Generalization of Delayed Identity Matching in Retarded Children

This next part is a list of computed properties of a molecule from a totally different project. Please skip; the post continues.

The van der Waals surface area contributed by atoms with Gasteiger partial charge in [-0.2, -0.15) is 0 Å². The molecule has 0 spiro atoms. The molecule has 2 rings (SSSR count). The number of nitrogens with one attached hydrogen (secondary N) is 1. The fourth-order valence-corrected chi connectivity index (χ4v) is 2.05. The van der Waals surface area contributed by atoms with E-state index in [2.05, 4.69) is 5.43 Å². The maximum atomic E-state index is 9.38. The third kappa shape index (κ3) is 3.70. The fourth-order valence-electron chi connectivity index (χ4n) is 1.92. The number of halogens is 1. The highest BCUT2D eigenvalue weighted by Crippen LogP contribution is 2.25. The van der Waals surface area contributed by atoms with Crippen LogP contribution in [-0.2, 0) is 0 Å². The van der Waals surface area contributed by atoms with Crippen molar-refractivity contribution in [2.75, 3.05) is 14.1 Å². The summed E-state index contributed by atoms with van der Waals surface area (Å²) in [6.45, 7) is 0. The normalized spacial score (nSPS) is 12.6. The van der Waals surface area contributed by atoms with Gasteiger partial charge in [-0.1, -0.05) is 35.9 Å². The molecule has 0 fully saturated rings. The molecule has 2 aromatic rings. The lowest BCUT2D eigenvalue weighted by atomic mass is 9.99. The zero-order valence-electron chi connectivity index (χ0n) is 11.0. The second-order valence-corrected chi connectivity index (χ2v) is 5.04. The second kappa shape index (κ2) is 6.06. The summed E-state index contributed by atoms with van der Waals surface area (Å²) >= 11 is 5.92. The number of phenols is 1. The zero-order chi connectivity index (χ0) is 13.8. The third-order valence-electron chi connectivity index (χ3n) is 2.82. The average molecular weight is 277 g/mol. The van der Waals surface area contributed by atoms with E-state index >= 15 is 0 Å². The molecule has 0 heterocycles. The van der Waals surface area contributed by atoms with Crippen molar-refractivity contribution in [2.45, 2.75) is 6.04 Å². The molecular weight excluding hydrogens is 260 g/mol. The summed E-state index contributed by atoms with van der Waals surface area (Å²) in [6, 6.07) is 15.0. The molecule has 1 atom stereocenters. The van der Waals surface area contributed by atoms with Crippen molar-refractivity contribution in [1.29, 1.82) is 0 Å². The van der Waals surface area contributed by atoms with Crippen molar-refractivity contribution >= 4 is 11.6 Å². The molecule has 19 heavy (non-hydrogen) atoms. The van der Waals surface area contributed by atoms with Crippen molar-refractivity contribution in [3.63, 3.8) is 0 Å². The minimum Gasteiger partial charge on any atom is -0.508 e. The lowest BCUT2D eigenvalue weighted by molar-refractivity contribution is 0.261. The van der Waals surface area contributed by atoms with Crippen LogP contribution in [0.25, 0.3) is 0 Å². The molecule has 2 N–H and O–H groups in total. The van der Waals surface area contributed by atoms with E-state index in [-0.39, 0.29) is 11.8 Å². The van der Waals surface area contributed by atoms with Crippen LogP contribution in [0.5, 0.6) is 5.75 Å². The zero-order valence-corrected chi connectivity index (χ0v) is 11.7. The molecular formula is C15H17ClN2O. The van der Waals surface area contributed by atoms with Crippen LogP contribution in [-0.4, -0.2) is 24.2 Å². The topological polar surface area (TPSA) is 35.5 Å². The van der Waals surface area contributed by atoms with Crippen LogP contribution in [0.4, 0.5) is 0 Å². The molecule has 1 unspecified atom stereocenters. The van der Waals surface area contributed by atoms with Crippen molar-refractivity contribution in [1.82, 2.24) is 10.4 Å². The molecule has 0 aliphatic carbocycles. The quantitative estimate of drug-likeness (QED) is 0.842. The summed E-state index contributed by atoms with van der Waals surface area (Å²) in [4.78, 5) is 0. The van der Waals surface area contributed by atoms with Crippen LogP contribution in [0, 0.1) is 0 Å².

In an extension of prior research, four retarded children were trained under an identity matching to sample procedure containing features previously shown to produce controlled generalization to novel stimuli. They were first taught to relate a particular handsign to the sample shape then to maintain the handsign over a delay interval and then to select from an array the comparison shape that permitted the handsign to be maintained (i.e., the shape identical to the sample). An initial test revealed little generalization of matching to novel stimuli, but after handsigns were trained to these stimuli, accurate generalized matching appeared immediately. The results replicated prior findings and demonstrated particular features of stimulus control sufficient to enable generalized matching. A behavioral account of relational matching was supported. The technique used in this study was shown to be effective in teaching abstract relations to nonverbal retarded children.